Light at the End of the Tunnel

I had never thought I would lose my job until four months ago. So it happened and I started staying at home, while trying to make the best of it. I was searching for jobs and catching up on household chores. I had the confidence I would soon be back working. I tried to see the best outcome of the current situation and treated it as an early experiment for testing out early retirement.

Unfortunately, the emotional stress did catch on after a series of rejections. The days became long. There was only so much you can do around the house during the day. Of course, with the weather being so miserable this winter, it did not help to cheer up my mood either. Eventually, I started doubting myself. I started to doubt my abilities and questioned whether I was asking too much from the companies I interviewed at. Some companies I received rejections, some just disappeared after the interviews, including some  fairly reputable, large sized companies. A year ago, I had two offers and one internal promotion in hand, and I chose to pick the one where I was later laid off from. I regretted the mistake I made, but it was the right thing to do at the time.

I fell from confident to almost desperate, wanting to be back at work again. Sure, money was a factor. Going from a dual income to a single income did not change things too much. But it made me more conscious on what I spent and made me think twice if a purchase was 100% necessary. It also delayed some  big purchases.

The thought of being unwanted in my career field was horrifying. I can't say I was the best performer, but I knew I was being valued and was somewhat in demand. Reality sometimes can be cruel. It is also through all the rejections I that I realized something. Many companies are not looking for the best people for the job, but instead prefer average people with lower pay. With economical pressure, being lean and mean in the short term became more important.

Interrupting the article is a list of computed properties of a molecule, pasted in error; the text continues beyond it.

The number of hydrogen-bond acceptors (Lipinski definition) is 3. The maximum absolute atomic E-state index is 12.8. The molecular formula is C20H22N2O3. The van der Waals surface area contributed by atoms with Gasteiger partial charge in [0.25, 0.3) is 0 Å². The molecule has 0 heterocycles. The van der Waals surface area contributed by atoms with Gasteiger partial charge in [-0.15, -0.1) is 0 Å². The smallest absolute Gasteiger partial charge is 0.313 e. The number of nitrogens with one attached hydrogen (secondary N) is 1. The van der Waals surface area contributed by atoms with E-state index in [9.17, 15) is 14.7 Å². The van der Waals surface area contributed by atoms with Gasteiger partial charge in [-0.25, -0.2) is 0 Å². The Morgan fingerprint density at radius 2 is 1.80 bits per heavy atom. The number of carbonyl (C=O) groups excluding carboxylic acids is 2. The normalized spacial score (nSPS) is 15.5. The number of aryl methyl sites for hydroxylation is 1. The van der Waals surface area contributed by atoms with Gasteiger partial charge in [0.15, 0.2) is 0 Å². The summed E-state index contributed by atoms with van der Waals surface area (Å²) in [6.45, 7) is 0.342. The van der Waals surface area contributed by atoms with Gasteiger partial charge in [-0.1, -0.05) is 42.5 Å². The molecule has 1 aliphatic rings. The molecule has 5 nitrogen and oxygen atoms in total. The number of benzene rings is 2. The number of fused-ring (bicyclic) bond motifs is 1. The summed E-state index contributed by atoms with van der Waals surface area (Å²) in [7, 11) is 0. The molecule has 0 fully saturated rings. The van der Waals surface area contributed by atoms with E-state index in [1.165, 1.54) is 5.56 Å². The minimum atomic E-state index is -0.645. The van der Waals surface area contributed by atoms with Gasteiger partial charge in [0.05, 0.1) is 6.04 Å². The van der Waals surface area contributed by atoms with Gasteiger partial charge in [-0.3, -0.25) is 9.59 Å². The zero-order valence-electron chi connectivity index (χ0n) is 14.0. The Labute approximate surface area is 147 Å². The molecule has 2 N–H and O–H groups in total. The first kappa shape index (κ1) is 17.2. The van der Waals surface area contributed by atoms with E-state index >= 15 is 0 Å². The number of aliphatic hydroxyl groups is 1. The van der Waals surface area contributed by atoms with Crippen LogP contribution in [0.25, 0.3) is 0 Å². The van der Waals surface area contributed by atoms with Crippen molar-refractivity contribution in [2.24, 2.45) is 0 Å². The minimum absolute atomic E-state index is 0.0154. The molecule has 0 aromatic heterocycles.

I struggled to go through phone screens, personality tests, and on site interviews for months. But no offer. None. Nothing at all. The holiday season is never the best time to look for a job. As the gap on my resume became longer and the winter continued to go through its deep freeze, I stayed at home and huddled by the space heater, waiting for something good to happen.

Because of one of the my interviews I had, I picked up a book called "Delivering Happiness". It helped me to not lose hope and gain back confidence. It also made me take some time to think about what happiness really means to me. We are experiencing an extra cold and long winter this year. As the days grew longer with more sunlight, my search went on and eventually the light at the end of the tunnel became closer.

After all, I have been very lucky. I have family and friends who have been supportive throughout the process. I also have great business associates who helped me eventually find the position where I will start shortly. The Y household will shortly become dual income again, and marching towards our goal of financial independence at a more steady pace.

The past four months were stressful but a great learning experience for me. Of course, I now understand how it feels like to be laid off. I also understand the pains of the long term unemployed, and how hard it can be for them.

I have to always remember that the rainbow will show after the devastating storm, and always remain hopeful for what might come next for me in life.


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